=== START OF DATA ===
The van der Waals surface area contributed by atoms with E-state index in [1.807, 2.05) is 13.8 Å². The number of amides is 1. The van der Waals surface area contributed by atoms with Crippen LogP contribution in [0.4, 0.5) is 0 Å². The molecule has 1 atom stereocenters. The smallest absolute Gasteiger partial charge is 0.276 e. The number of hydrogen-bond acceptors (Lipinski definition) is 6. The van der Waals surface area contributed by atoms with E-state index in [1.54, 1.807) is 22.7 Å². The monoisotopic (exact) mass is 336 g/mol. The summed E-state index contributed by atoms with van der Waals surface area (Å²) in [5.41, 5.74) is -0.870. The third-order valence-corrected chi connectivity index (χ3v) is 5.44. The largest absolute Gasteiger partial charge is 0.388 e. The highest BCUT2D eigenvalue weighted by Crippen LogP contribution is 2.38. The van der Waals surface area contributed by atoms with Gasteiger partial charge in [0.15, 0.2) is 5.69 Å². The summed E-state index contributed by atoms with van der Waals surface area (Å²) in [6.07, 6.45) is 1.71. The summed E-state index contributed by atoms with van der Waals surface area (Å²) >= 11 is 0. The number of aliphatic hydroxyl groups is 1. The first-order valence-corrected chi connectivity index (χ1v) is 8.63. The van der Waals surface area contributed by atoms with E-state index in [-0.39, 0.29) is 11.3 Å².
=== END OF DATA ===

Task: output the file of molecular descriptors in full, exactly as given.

The van der Waals surface area contributed by atoms with E-state index in [1.807, 2.05) is 13.8 Å². The number of amides is 1. The van der Waals surface area contributed by atoms with Crippen LogP contribution in [0.4, 0.5) is 0 Å². The molecule has 1 atom stereocenters. The smallest absolute Gasteiger partial charge is 0.276 e. The number of hydrogen-bond acceptors (Lipinski definition) is 6. The van der Waals surface area contributed by atoms with E-state index in [1.54, 1.807) is 22.7 Å². The monoisotopic (exact) mass is 336 g/mol. The summed E-state index contributed by atoms with van der Waals surface area (Å²) in [5.41, 5.74) is -0.870. The third-order valence-corrected chi connectivity index (χ3v) is 5.44. The largest absolute Gasteiger partial charge is 0.388 e. The highest BCUT2D eigenvalue weighted by Crippen LogP contribution is 2.38. The van der Waals surface area contributed by atoms with Gasteiger partial charge in [0.15, 0.2) is 5.69 Å². The summed E-state index contributed by atoms with van der Waals surface area (Å²) in [6.07, 6.45) is 1.71. The summed E-state index contributed by atoms with van der Waals surface area (Å²) >= 11 is 0. The number of aliphatic hydroxyl groups is 1. The first-order valence-corrected chi connectivity index (χ1v) is 8.63. The van der Waals surface area contributed by atoms with E-state index in [-0.39, 0.29) is 11.3 Å².